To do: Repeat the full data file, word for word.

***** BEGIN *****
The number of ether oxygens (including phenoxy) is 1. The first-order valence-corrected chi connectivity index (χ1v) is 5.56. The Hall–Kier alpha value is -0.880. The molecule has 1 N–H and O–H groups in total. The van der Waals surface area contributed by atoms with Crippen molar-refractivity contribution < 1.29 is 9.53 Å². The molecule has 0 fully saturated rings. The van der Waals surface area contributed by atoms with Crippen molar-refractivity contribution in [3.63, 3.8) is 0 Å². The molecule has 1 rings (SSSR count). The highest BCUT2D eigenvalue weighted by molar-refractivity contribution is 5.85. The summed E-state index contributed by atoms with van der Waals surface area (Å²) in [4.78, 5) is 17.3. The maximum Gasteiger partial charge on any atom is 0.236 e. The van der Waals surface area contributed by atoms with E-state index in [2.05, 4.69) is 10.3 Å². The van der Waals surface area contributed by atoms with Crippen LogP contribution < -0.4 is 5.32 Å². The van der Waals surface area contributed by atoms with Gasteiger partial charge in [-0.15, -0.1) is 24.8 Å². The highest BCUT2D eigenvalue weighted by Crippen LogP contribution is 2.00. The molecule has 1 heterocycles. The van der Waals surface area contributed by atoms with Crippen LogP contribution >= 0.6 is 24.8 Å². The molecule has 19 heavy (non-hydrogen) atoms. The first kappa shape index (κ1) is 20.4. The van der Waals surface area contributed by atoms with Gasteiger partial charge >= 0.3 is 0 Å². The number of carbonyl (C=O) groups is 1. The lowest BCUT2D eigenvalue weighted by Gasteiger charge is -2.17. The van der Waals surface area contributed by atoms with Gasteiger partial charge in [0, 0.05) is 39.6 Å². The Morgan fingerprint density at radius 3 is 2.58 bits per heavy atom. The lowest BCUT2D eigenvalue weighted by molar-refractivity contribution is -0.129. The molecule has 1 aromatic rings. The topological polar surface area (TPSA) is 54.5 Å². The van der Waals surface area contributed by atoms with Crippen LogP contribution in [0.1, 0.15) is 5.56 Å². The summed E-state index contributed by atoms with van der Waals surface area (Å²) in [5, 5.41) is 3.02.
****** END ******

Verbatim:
The number of ether oxygens (including phenoxy) is 1. The first-order valence-corrected chi connectivity index (χ1v) is 5.56. The Hall–Kier alpha value is -0.880. The molecule has 1 N–H and O–H groups in total. The van der Waals surface area contributed by atoms with Crippen molar-refractivity contribution < 1.29 is 9.53 Å². The molecule has 0 fully saturated rings. The van der Waals surface area contributed by atoms with Crippen molar-refractivity contribution in [3.63, 3.8) is 0 Å². The molecule has 1 rings (SSSR count). The highest BCUT2D eigenvalue weighted by molar-refractivity contribution is 5.85. The summed E-state index contributed by atoms with van der Waals surface area (Å²) in [4.78, 5) is 17.3. The maximum Gasteiger partial charge on any atom is 0.236 e. The van der Waals surface area contributed by atoms with E-state index in [2.05, 4.69) is 10.3 Å². The van der Waals surface area contributed by atoms with Crippen LogP contribution < -0.4 is 5.32 Å². The van der Waals surface area contributed by atoms with Gasteiger partial charge in [-0.15, -0.1) is 24.8 Å². The highest BCUT2D eigenvalue weighted by Crippen LogP contribution is 2.00. The molecule has 1 heterocycles. The van der Waals surface area contributed by atoms with Crippen LogP contribution >= 0.6 is 24.8 Å². The molecule has 19 heavy (non-hydrogen) atoms. The first kappa shape index (κ1) is 20.4. The van der Waals surface area contributed by atoms with Gasteiger partial charge >= 0.3 is 0 Å². The number of carbonyl (C=O) groups is 1. The lowest BCUT2D eigenvalue weighted by Gasteiger charge is -2.17. The van der Waals surface area contributed by atoms with Gasteiger partial charge in [0, 0.05) is 39.6 Å². The Morgan fingerprint density at radius 3 is 2.58 bits per heavy atom. The lowest BCUT2D eigenvalue weighted by molar-refractivity contribution is -0.129. The molecule has 1 aromatic rings. The topological polar surface area (TPSA) is 54.5 Å². The van der Waals surface area contributed by atoms with Crippen LogP contribution in [0.1, 0.15) is 5.56 Å². The summed E-state index contributed by atoms with van der Waals surface area (Å²) in [5, 5.41) is 3.02.